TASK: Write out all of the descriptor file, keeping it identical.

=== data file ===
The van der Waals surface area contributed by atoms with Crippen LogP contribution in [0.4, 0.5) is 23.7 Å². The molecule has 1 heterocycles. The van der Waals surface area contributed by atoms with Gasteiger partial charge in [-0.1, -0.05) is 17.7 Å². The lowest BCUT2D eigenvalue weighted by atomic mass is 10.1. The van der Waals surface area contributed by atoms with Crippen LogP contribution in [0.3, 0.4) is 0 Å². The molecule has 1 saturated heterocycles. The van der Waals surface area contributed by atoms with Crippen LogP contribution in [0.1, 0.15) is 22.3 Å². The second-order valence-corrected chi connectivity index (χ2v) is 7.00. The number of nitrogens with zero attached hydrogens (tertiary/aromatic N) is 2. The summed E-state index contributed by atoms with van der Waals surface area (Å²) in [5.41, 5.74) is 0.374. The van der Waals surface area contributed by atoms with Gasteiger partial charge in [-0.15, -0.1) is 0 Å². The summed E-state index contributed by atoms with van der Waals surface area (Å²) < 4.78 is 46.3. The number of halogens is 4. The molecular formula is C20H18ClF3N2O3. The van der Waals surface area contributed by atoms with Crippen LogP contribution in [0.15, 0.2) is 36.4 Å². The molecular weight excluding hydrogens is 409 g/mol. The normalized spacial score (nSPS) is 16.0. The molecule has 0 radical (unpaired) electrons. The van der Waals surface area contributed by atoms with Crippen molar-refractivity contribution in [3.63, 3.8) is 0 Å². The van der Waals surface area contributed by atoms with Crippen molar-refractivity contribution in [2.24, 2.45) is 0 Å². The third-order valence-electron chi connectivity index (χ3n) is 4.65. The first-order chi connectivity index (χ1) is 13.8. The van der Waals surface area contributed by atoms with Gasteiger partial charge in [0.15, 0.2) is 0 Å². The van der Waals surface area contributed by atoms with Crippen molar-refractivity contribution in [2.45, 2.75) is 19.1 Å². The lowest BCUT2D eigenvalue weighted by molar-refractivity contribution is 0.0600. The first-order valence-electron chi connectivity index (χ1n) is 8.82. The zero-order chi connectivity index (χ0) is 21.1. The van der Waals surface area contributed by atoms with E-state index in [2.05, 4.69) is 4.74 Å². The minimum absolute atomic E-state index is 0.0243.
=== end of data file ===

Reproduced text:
The van der Waals surface area contributed by atoms with Crippen LogP contribution in [0.4, 0.5) is 23.7 Å². The molecule has 1 heterocycles. The van der Waals surface area contributed by atoms with Gasteiger partial charge in [-0.1, -0.05) is 17.7 Å². The lowest BCUT2D eigenvalue weighted by atomic mass is 10.1. The van der Waals surface area contributed by atoms with Crippen LogP contribution in [0.3, 0.4) is 0 Å². The molecule has 1 saturated heterocycles. The van der Waals surface area contributed by atoms with Crippen LogP contribution in [0.1, 0.15) is 22.3 Å². The second-order valence-corrected chi connectivity index (χ2v) is 7.00. The number of nitrogens with zero attached hydrogens (tertiary/aromatic N) is 2. The summed E-state index contributed by atoms with van der Waals surface area (Å²) in [5.41, 5.74) is 0.374. The van der Waals surface area contributed by atoms with Gasteiger partial charge in [-0.15, -0.1) is 0 Å². The summed E-state index contributed by atoms with van der Waals surface area (Å²) < 4.78 is 46.3. The number of halogens is 4. The molecular formula is C20H18ClF3N2O3. The van der Waals surface area contributed by atoms with Crippen LogP contribution in [0.15, 0.2) is 36.4 Å². The molecular weight excluding hydrogens is 409 g/mol. The normalized spacial score (nSPS) is 16.0. The molecule has 0 radical (unpaired) electrons. The van der Waals surface area contributed by atoms with Crippen molar-refractivity contribution in [3.63, 3.8) is 0 Å². The van der Waals surface area contributed by atoms with Crippen molar-refractivity contribution in [2.24, 2.45) is 0 Å². The third-order valence-electron chi connectivity index (χ3n) is 4.65. The first-order chi connectivity index (χ1) is 13.8. The van der Waals surface area contributed by atoms with Gasteiger partial charge in [0.15, 0.2) is 0 Å². The van der Waals surface area contributed by atoms with Crippen molar-refractivity contribution in [2.45, 2.75) is 19.1 Å². The lowest BCUT2D eigenvalue weighted by molar-refractivity contribution is 0.0600. The first-order valence-electron chi connectivity index (χ1n) is 8.82. The zero-order chi connectivity index (χ0) is 21.1. The van der Waals surface area contributed by atoms with E-state index in [2.05, 4.69) is 4.74 Å². The minimum absolute atomic E-state index is 0.0243.